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Welcome to the October 26, 2022, edition of ACM TechNews, providing timely information for IT professionals three times a week.

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A recent ad for real-estate startup reAlpha stars a ‘deepfake’ version of Tesla chief Elon Musk. 'Deepfakes' of Celebrities Appearing in Ads
The Wall Street Journal
Patrick Coffee
October 25, 2022


Deepfakes of celebrities have started to appear in ads, with and without their consent. Experts say the growing use of deepfake software could change the marketing industry significantly while raising new legal and ethical issues, making it difficult for celebrities to rein in unauthorized digital reproductions and brand manipulation. U.S. legislative efforts to contain deepfakes include criminalization of their use in revenge porn in Virginia, and a Texas ban on their use in political campaigns. However, experts cite a lack of legislation addressing deepfake usage in commercials, and anticipate as a result deepfakes will become increasingly popular in advertising.

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Visualization Tool Helps Identify Human Trafficking
Carnegie Mellon University School of Computer Science
Aaron Aupperle
October 25, 2022


The TrafficVis data visualization tool developed by researchers at Carnegie Mellon University (CMU), CMU spinoff Marinus Analytics, and Canada's McGill University could help anti-human trafficking agencies by identifying patterns in online escort ads. TrafficVis employs data compiled by InfoShield and similar algorithms that scan and cluster similarities in online ad text to help law enforcement guide investigations and better identify traffickers and victims. InfoShield can accumulate millions of ads and identify common phrasing or duplication among them; because traffickers may compose ads for multiple victims, clustering common features can signal suspicious activity.

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Confirming Election Results with Risk-Limiting Audits
Rice University News
Mike Williams
October 24, 2022


Rice University's Dan Wallach, working with Matthew Bernhard at nonprofit VotingWorks, found risk-limiting audits (RLAs) can be used to confirm election outcomes. Bernhard said RLAs offer "a high degree of accuracy and transparency without the enormous undertaking that is counting every contest on every ballot by hand." The researchers said most scenarios would fit one of three RLA levels. Ballot comparison audits, described as most efficient and precise, involve paper ballots being individually numbered by the ballot scanner, so auditors can verify the corresponding electronic record. Less-precise are ballot-polling audits, which compare a random sample of ballots to electronic totals, and batch comparison audits, which compare groups of ballots.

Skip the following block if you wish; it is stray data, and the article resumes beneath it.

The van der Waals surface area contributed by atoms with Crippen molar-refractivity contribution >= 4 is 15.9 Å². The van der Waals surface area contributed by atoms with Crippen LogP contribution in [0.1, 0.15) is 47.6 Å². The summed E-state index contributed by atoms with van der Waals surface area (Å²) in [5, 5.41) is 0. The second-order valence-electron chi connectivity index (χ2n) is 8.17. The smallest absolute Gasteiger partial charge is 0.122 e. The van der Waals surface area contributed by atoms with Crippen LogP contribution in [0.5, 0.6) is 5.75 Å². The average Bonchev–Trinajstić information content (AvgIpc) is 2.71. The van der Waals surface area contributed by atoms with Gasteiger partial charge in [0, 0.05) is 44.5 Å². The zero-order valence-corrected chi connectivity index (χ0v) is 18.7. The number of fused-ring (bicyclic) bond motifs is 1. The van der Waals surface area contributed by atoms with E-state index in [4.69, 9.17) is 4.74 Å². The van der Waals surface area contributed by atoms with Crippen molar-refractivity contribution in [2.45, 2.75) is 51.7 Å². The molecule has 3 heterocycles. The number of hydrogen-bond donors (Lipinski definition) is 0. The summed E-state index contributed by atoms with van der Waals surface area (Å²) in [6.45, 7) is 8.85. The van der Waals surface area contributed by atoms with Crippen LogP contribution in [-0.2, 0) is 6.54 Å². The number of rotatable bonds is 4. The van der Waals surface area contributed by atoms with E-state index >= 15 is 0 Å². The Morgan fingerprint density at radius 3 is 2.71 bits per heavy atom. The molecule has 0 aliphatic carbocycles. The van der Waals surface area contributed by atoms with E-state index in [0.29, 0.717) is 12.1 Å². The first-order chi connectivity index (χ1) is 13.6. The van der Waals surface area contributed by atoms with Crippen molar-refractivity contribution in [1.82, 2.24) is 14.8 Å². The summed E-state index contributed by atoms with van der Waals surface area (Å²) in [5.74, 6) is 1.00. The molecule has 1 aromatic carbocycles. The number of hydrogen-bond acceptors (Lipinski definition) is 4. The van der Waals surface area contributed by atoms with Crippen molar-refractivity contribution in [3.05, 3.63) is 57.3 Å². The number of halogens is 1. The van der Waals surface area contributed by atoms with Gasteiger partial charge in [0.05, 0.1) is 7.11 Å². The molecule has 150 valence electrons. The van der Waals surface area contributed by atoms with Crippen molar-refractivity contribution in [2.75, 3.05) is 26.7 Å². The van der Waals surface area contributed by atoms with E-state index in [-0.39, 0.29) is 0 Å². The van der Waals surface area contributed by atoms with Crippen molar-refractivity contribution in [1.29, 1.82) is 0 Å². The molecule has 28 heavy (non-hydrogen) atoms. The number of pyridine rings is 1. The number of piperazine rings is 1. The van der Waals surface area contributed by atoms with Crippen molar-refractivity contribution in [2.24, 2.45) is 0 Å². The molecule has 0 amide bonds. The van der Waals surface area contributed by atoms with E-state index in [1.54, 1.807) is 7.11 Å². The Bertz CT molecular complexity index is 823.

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Researchers from MIT’s Computer Science and Artificial Intelligence Laboratory (CSAIL) introduced magnetically reprogrammable materials that can self-assemble. Reprogrammable Materials Selectively Self-Assemble
MIT News
Rachel Gordon
October 20, 2022


Researchers at the Massachusetts Institute of Technology (MIT) and Canada's University of Calgary have magnetically programmed materials to selectively self-assemble into specific shapes. The researchers coated the faces of cubes with magnetic material from refrigerator magnets on each of their faces, each of which selectively attracts only one other face from all the other cubes. When tossed into a water tank, a random disturbance causes the cubes to cohere into a programmable structure. After a search algorithm checks each signature for mutual compatibility with all previously programmed signatures to ensure they are selective enough for successful self-assembly, the researchers can use a magnetic plotting machine to reprogram the cubes.

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Eight-year-old David, who suffers from cerebral palsy, uses a robotic exoskeleton to walk and play. 'A Joy for Him': Boy with Cerebral Palsy Can Walk, Play Using This Exoskeleton
EuroNews
Roselyne Min
October 20, 2022